Bernie Madoff Sleuth Harry Markopolos Warns of 3 New Ponzi Scams

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At least three major Ponzi schemes are currently scamming American investors, according to Harry Markopolos, the man whose warnings about the Bernard Madoff Ponzi scheme were ignored by the Securities Exchange Commission (SEC).

“I’m working on three multi-billion dollar Ponzi schemes today,” Markopolos told ABC News, including one that he says will be bigger than Madoff’s. "You can’t stop them."

Markopolos, who declined to identify the names of the scams until he provides the information to government investigators, now runs his own private financial fraud detection business and continues to work as an adviser for federal law enforcement agencies.

“Everybody wants to believe in the holy grail of finance, risk-free returns, and they keep investing in Ponzi schemes,” he said.

PHOTO: Metropolitan Correction Center Booking Photo Released by the Us Department of Justice of Bernard Madoff, America - 17 Mar 2009.Rex Features via AP Images
Metropolitan Correction Center Booking Photo Released by the Us Department of Justice of Bernard Madoff, America - 17 Mar 2009.

Markopolos first submitted evidence he had developed as a financial analyst for a Boston investment firm to the SEC in May 2000, eight years before the Madoff fraud was revealed, but the government agency “never actually conducted a Ponzi scheme examination or investigation of Madoff,” according to the Inspector General for the SEC.

On the day of the Madoff arrest, Markopolos said he felt no joy.

"There was no joy in this case ever," he said. "It’d be impossible, given what happened to the victims and given how many lives were destroyed.”

“I think the only happy moment was being able to testify before Congress on how woeful the SEC’s budget was, their lack of training, the lack of proper staffing," he said.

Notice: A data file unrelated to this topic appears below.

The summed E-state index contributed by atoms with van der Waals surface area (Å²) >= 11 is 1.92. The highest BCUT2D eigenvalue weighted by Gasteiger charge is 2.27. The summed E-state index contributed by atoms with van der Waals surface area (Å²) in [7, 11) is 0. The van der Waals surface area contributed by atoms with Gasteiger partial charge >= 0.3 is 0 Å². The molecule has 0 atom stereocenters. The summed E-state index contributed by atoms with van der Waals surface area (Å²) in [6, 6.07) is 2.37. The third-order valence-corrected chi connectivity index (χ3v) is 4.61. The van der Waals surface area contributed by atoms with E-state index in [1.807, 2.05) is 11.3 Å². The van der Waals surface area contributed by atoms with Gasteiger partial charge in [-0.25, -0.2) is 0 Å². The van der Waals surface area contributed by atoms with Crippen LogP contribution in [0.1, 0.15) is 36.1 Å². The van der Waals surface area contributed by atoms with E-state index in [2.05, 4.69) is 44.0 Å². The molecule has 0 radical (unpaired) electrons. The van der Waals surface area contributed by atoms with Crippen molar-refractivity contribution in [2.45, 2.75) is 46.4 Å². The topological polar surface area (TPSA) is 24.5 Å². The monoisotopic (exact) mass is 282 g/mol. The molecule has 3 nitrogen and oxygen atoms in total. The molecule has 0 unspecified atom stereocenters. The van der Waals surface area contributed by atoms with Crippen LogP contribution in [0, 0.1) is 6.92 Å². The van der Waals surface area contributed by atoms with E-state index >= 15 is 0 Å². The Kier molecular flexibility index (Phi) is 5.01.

SEC Chairman Mary Jo White declined to be interviewed for this report. Instead, the SEC provided a statement saying, "Significant reforms have been made to reduce the chance that such frauds could go undetected in the future, including stepped up surveillance, new safeguards for investor assets, increased use of industry experts and establishment of an enhanced whistleblower program. The SEC aggressively pursues Ponzi schemes and similar misconduct."

The SEC said in the last six years it has brought more than 600 enforcement actions involving Ponzi schemes and other frauds against more than 2,000 individuals and companies.

After Madoff, the second biggest Ponzi scheme uncovered by the SEC and the FBI was run by a one-time fitness club salesman, Allen Stanford, convicted of bilking more than 20,000 investors out of $7 billion. Stanford is serving a 110 year prison sentence.

Despite speculation at the time that someone inside the SEC was being paid off by Madoff, Markopolos said he saw no evidence of that, nor did the Inspector General.

“I have never though that the SEC was corrupt. I didn’t think they had people that were smart enough to be crooked,” Markopolos said.

Madoff and his associates took full advantage of the SEC ineptitude, according to Keith Kelly, the now-retired FBI case agent in the Madoff investigation.

At one point, Madoff’s right-hand man Frank DiPascali described to Kelly how he and Madoff found the SEC investigators had left their briefcases in a Madoff conference room overnight.

“Bernie and Frank go down to the conference room, open it up, look in the SEC’s briefcases and they read the questions they are about to be asked the next day,” Kelly recounted.

He said DiPascali and Madoff had plenty of time to print up new documents to satisfy the SEC’s questions. The only problem was the documents came off the printer warm to the touch.

“So they had to put it in the refrigerator to cool it off and then they passed it among themselves to give it a wear and tear look,” Kelly said.

An investigation by the SEC Inspector General found “that despite three examinations and two investigations being conducted, a thorough and competent investigation or examination was never performed.”

Madoff’s spin was never challenged by the SEC investigators, the Inspector General found.

“When Madoff provided evasive or contradictory answers to important questions in testimony, they simply accepted as plausible his explanations,” the Inspector General wrote.

And most damning, was the failure of the SEC staff to make a single phone call to confirm that the shares of stock Madoff claimed he had bought actually existed.

“Had any of these efforts been fully executed, they would have led to Madoff’s Ponzi scheme being uncovered,” the Inspector General concluded.

CORRECTION: The original version of this report identified Mary Schapiro as the SEC Chairman. She is now a former SEC Chairman. Mary Jo White currently holds that position.